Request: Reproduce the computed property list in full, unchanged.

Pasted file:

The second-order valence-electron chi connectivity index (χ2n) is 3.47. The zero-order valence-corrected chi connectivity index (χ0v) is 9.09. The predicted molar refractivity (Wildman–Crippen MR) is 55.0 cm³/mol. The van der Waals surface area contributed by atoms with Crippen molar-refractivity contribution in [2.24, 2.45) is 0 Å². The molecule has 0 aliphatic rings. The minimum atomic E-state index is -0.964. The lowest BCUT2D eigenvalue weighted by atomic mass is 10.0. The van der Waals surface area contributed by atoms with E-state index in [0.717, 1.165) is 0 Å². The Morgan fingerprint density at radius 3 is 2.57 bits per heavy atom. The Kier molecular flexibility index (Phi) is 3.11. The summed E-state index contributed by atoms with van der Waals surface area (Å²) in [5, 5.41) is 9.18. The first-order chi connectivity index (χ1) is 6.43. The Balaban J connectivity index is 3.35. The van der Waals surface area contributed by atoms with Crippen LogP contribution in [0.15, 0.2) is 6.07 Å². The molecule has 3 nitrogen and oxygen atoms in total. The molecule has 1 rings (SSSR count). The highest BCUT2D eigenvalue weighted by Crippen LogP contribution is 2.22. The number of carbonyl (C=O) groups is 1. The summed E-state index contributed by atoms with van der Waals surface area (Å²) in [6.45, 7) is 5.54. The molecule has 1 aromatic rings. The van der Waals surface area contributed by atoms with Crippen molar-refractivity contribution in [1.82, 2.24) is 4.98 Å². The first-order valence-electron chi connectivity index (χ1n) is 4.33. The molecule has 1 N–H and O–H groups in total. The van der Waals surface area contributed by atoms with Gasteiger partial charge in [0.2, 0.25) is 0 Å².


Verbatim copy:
The second-order valence-electron chi connectivity index (χ2n) is 3.47. The zero-order valence-corrected chi connectivity index (χ0v) is 9.09. The predicted molar refractivity (Wildman–Crippen MR) is 55.0 cm³/mol. The van der Waals surface area contributed by atoms with Crippen molar-refractivity contribution in [2.24, 2.45) is 0 Å². The molecule has 0 aliphatic rings. The minimum atomic E-state index is -0.964. The lowest BCUT2D eigenvalue weighted by atomic mass is 10.0. The van der Waals surface area contributed by atoms with E-state index in [0.717, 1.165) is 0 Å². The Morgan fingerprint density at radius 3 is 2.57 bits per heavy atom. The Kier molecular flexibility index (Phi) is 3.11. The summed E-state index contributed by atoms with van der Waals surface area (Å²) in [5, 5.41) is 9.18. The first-order chi connectivity index (χ1) is 6.43. The Balaban J connectivity index is 3.35. The van der Waals surface area contributed by atoms with Crippen LogP contribution in [0.15, 0.2) is 6.07 Å². The molecule has 3 nitrogen and oxygen atoms in total. The molecule has 1 rings (SSSR count). The highest BCUT2D eigenvalue weighted by Crippen LogP contribution is 2.22. The number of carbonyl (C=O) groups is 1. The summed E-state index contributed by atoms with van der Waals surface area (Å²) in [6.45, 7) is 5.54. The molecule has 1 aromatic rings. The van der Waals surface area contributed by atoms with Crippen molar-refractivity contribution in [1.82, 2.24) is 4.98 Å². The first-order valence-electron chi connectivity index (χ1n) is 4.33. The molecule has 1 N–H and O–H groups in total. The van der Waals surface area contributed by atoms with Gasteiger partial charge in [0.2, 0.25) is 0 Å².